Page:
American soldiers stationed at the Ain al-Assad air base in Iraq have recalled the misery they went through when the base was targeted with a barrage of missiles by Iran’s Islamic Revolution Guards Corps (IRGC) early last year in retaliation for the assassination General Qassem Soleimani.
According to The Washington Post, the soldiers, some of whom were briefly knocked unconscious, scrambled from one bunker to the next as the missiles landed in the base in what became known as the most powerful attack against US forces in decades.
“I still have anxiety,” said Maj. Alan Johnson, who struggled to focus after absorbing the monstrous blast waves of several explosions.
“I still have recurring nightmares of incoming — just that sound of those things coming in,” Johnson said.
On January 3 last year, US President Donald Trump directly ordered drone strikes that killed Lieutenant General Soleimani - who was in Baghdad on an official visit - and his Iraqi trenchmate Abu Mahdi al-Muhandis, the deputy commander of Iraq’s Hashd al-Sha’abi anti-terror force.
Five days later, Iran retaliated by firing dozens of missiles at Ain al-Assad air base in al-Anbar Governorate, western Iraq, as well as another US air base in Erbil, declaring that the attacks were part of its promised “tough revenge” for the assassination.
According to Pentagon, over 100 American soldiers suffered traumatic brain injuries as a result of the missile strike against Ain al-Assad.
“I can’t think that anyone has walked away from this without some sort of effects, psychologically or emotionally, because of how traumatic the event was,” said Lt. Col. Johnathan Jordan, the operations officer for an Air Force unit present that night.
Jordan said that a day before the attack, he and his commander, Lt. Col. Staci Coleman, had drawn up a plan. She decided that half of the 160 airmen they oversaw would leave on a C-130 with Jordan leading them, while the other half would stay with Coleman, hunkering down in bunkers.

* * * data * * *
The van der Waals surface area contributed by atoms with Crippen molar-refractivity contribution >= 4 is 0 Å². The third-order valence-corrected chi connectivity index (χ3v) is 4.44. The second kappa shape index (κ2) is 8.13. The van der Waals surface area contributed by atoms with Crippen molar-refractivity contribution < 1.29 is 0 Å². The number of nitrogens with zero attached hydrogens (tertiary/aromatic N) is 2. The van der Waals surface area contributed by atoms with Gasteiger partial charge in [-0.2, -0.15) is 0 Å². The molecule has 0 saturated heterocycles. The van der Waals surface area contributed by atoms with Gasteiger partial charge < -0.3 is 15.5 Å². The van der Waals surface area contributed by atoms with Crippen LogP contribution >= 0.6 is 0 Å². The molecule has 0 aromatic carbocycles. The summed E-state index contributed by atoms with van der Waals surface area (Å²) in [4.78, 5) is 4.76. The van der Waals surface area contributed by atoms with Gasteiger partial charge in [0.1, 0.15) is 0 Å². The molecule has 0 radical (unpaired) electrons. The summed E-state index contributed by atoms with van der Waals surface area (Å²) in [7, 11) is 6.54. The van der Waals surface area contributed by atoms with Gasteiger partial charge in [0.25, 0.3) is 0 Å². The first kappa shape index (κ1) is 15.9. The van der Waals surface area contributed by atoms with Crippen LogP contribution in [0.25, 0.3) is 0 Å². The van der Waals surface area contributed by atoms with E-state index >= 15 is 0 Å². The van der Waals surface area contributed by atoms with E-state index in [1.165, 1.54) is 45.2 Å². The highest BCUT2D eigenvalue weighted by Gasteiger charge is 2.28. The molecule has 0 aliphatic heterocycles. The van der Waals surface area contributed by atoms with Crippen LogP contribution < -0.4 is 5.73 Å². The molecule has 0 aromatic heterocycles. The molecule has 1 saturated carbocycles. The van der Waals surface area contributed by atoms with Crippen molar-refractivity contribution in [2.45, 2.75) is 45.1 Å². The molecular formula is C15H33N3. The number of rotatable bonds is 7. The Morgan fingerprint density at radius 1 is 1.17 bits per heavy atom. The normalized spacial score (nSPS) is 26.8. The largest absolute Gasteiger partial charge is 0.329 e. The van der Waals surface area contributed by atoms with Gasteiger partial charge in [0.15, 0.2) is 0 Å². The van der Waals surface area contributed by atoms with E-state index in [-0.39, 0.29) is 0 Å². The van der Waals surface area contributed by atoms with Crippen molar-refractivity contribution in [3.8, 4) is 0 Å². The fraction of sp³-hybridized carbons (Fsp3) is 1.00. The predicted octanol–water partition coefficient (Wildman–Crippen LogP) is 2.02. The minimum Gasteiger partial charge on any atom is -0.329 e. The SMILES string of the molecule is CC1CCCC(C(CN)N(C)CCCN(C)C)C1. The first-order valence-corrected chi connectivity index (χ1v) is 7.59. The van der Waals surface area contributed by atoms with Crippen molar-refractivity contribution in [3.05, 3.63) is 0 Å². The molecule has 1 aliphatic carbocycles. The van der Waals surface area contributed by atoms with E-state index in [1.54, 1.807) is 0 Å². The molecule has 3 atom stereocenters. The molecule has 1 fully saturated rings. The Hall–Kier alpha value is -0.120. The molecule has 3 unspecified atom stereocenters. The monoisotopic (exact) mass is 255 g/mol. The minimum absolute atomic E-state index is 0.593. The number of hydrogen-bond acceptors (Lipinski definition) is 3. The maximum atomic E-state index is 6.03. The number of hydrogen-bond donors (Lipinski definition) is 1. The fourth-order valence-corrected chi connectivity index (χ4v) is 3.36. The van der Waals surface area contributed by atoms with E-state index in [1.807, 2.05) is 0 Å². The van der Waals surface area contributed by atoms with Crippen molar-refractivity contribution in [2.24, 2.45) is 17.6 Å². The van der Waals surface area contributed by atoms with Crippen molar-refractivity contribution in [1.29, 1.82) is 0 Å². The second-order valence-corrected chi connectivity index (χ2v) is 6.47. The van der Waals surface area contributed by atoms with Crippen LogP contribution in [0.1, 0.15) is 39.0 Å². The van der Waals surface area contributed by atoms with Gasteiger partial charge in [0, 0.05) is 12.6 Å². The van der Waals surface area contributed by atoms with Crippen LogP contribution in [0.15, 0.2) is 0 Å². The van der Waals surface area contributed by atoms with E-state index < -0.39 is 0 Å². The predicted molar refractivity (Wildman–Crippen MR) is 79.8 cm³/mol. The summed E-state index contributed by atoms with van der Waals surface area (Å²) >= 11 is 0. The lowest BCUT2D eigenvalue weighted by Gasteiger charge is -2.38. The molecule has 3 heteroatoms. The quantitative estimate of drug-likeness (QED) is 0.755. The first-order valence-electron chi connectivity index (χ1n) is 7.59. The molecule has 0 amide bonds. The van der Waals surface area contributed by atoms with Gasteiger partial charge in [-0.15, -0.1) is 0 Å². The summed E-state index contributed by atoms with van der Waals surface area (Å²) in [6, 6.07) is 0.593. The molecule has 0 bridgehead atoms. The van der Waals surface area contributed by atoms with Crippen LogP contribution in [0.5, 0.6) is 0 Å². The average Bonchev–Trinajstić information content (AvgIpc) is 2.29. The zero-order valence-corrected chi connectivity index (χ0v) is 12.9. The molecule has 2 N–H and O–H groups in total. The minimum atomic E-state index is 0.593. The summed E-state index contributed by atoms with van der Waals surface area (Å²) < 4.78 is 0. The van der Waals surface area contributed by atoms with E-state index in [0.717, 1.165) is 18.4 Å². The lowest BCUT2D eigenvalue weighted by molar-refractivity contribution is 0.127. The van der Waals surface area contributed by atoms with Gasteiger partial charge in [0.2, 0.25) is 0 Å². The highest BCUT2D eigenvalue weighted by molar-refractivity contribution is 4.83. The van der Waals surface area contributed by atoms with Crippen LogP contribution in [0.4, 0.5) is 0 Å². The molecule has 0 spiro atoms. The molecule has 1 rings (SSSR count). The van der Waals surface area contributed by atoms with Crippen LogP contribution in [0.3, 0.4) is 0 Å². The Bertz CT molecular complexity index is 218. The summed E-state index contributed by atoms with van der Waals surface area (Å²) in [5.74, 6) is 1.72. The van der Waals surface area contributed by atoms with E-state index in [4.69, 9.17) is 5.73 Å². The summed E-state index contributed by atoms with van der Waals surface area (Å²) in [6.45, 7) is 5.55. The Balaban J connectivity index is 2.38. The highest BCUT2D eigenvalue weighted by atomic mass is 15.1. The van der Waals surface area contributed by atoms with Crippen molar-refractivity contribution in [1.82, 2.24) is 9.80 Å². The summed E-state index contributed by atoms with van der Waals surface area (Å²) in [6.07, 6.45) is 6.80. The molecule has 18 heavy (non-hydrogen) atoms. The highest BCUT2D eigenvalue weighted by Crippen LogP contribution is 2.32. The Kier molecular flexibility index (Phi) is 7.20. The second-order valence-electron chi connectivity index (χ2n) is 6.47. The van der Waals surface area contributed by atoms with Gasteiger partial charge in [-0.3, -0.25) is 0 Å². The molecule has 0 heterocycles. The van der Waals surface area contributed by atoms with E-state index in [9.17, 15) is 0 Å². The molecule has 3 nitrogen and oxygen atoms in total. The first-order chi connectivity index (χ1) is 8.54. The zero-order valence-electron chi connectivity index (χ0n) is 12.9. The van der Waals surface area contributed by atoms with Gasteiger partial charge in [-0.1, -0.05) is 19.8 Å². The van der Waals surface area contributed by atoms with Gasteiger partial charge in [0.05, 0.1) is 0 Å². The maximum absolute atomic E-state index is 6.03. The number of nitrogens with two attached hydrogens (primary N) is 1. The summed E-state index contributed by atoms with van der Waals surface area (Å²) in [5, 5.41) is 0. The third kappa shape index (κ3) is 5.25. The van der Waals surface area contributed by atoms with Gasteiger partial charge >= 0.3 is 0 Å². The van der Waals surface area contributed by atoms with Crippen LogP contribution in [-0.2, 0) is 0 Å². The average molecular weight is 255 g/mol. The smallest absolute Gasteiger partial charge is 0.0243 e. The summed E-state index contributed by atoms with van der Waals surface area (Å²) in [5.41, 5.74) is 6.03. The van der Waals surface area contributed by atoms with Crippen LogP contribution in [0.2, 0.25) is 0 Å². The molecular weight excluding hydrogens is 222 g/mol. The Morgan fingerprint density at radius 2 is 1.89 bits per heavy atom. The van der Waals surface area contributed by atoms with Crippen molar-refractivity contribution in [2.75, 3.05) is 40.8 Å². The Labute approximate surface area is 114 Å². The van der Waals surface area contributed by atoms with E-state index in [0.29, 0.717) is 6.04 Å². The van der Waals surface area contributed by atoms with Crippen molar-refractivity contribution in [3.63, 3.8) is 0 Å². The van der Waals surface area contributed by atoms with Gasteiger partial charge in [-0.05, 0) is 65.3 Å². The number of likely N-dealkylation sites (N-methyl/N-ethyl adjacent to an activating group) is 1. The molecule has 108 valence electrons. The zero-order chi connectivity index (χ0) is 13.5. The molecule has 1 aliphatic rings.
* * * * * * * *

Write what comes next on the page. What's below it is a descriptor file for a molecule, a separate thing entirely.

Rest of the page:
“We were expecting just total devastation at that point,” Jordan recollected.
Staff Sgt. Drew Davenport, another US soldier, said the first missile exploded at 1:34 a.m. about 100 yards from a mine-resistant vehicle, casting debris on the hood. The reinforced doors were blown open by the concussive blast of missiles, which landed about 300 yards away but sounded much closer, Davenport recalled.
While no one was killed during the attacks, the Pentagon finally disclosed over a month later that 110 troops had suffered traumatic brain injuries, after initially saying that there were no casualties.
“All is well!” Trump tweeted after the attack.
Speaking the following morning, the US president insisted that “no Americans were harmed in last night’s attack.”
“We suffered no casualties, all of our soldiers are safe, and only minimal damage was sustained at our military bases,” he added.
However, 29 soldiers, including Johnson, were in fact injured seriously enough to receive Purple Hearts, which are awarded in the name of the US president to those wounded or killed while serving.
“I didn’t even have time to be scared,” Davenport recalled the attack. “I was just so pumped full of adrenaline. I remember that mushroom cloud and that bright red, orange color vividly. It was one of the wildest things I’ve ever seen.”
Johnson said soldiers who had survived in bunkers were hesitant to leave them, even after an “all clear” message went out, with some whimpering and others vomiting.
Among many others, Johnson was later diagnosed with a brain injury. He spent weeks receiving physical therapy, speech therapy, occupational therapy, ocular motor therapy and psychiatric care in Germany.
Johnson, a flight surgeon, asked whether anyone needed medical attention. No one said yes, prompting the initial report to the Pentagon of zero injuries that later was announced by Trump.
“The fact was, everyone had these symptoms of traumatic brain injury,” Johnson said. “But those symptoms were insignificant compared to what we went through all night.”
"The attack left some with feelings of anger and helplessness. Survivors are still pondering a night that increasingly seemed overlooked in a year that went on to include the coronavirus pandemic, a fraught national conversation about race and one of the most contentious presidential elections in American history," the Post article reads.